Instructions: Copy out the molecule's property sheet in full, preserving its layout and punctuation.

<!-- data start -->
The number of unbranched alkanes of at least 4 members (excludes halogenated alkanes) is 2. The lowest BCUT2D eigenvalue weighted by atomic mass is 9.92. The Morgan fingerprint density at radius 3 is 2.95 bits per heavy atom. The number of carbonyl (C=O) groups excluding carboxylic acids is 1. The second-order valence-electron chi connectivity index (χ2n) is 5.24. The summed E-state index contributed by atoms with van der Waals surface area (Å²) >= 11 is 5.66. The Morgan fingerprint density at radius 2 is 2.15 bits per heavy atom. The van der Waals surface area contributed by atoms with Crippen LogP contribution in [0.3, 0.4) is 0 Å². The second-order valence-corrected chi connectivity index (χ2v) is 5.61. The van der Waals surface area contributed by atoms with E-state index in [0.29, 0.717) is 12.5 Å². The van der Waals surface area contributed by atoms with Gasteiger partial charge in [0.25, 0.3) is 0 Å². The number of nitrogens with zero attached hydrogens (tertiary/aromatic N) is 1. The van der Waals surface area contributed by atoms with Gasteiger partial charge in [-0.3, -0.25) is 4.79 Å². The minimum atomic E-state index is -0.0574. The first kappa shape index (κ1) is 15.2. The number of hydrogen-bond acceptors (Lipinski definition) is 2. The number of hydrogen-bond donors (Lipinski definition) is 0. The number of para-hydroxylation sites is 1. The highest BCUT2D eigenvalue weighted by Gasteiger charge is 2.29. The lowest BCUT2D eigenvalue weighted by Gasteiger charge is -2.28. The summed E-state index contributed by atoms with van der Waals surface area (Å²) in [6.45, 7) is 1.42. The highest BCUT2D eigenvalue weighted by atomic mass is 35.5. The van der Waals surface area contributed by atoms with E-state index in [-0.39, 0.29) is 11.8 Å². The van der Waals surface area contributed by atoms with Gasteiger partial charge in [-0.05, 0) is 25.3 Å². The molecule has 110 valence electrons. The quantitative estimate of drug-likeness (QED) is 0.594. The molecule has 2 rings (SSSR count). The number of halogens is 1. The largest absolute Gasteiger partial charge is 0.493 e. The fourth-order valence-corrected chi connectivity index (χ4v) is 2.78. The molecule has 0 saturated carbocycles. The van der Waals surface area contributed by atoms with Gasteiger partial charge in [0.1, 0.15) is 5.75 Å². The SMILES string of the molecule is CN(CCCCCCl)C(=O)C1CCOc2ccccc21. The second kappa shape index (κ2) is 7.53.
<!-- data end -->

The number of unbranched alkanes of at least 4 members (excludes halogenated alkanes) is 2. The lowest BCUT2D eigenvalue weighted by atomic mass is 9.92. The Morgan fingerprint density at radius 3 is 2.95 bits per heavy atom. The number of carbonyl (C=O) groups excluding carboxylic acids is 1. The second-order valence-electron chi connectivity index (χ2n) is 5.24. The summed E-state index contributed by atoms with van der Waals surface area (Å²) >= 11 is 5.66. The Morgan fingerprint density at radius 2 is 2.15 bits per heavy atom. The van der Waals surface area contributed by atoms with Crippen LogP contribution in [0.3, 0.4) is 0 Å². The second-order valence-corrected chi connectivity index (χ2v) is 5.61. The van der Waals surface area contributed by atoms with E-state index in [0.29, 0.717) is 12.5 Å². The van der Waals surface area contributed by atoms with Gasteiger partial charge in [0.25, 0.3) is 0 Å². The number of nitrogens with zero attached hydrogens (tertiary/aromatic N) is 1. The van der Waals surface area contributed by atoms with Gasteiger partial charge in [-0.3, -0.25) is 4.79 Å². The minimum atomic E-state index is -0.0574. The first kappa shape index (κ1) is 15.2. The number of hydrogen-bond acceptors (Lipinski definition) is 2. The number of hydrogen-bond donors (Lipinski definition) is 0. The number of para-hydroxylation sites is 1. The highest BCUT2D eigenvalue weighted by Gasteiger charge is 2.29. The lowest BCUT2D eigenvalue weighted by Gasteiger charge is -2.28. The summed E-state index contributed by atoms with van der Waals surface area (Å²) in [6.45, 7) is 1.42. The highest BCUT2D eigenvalue weighted by atomic mass is 35.5. The van der Waals surface area contributed by atoms with E-state index in [-0.39, 0.29) is 11.8 Å². The van der Waals surface area contributed by atoms with Gasteiger partial charge in [-0.05, 0) is 25.3 Å². The molecule has 110 valence electrons. The quantitative estimate of drug-likeness (QED) is 0.594. The molecule has 2 rings (SSSR count). The number of halogens is 1. The largest absolute Gasteiger partial charge is 0.493 e. The fourth-order valence-corrected chi connectivity index (χ4v) is 2.78. The molecule has 0 saturated carbocycles. The van der Waals surface area contributed by atoms with Gasteiger partial charge in [0.1, 0.15) is 5.75 Å². The SMILES string of the molecule is CN(CCCCCCl)C(=O)C1CCOc2ccccc21. The second kappa shape index (κ2) is 7.53.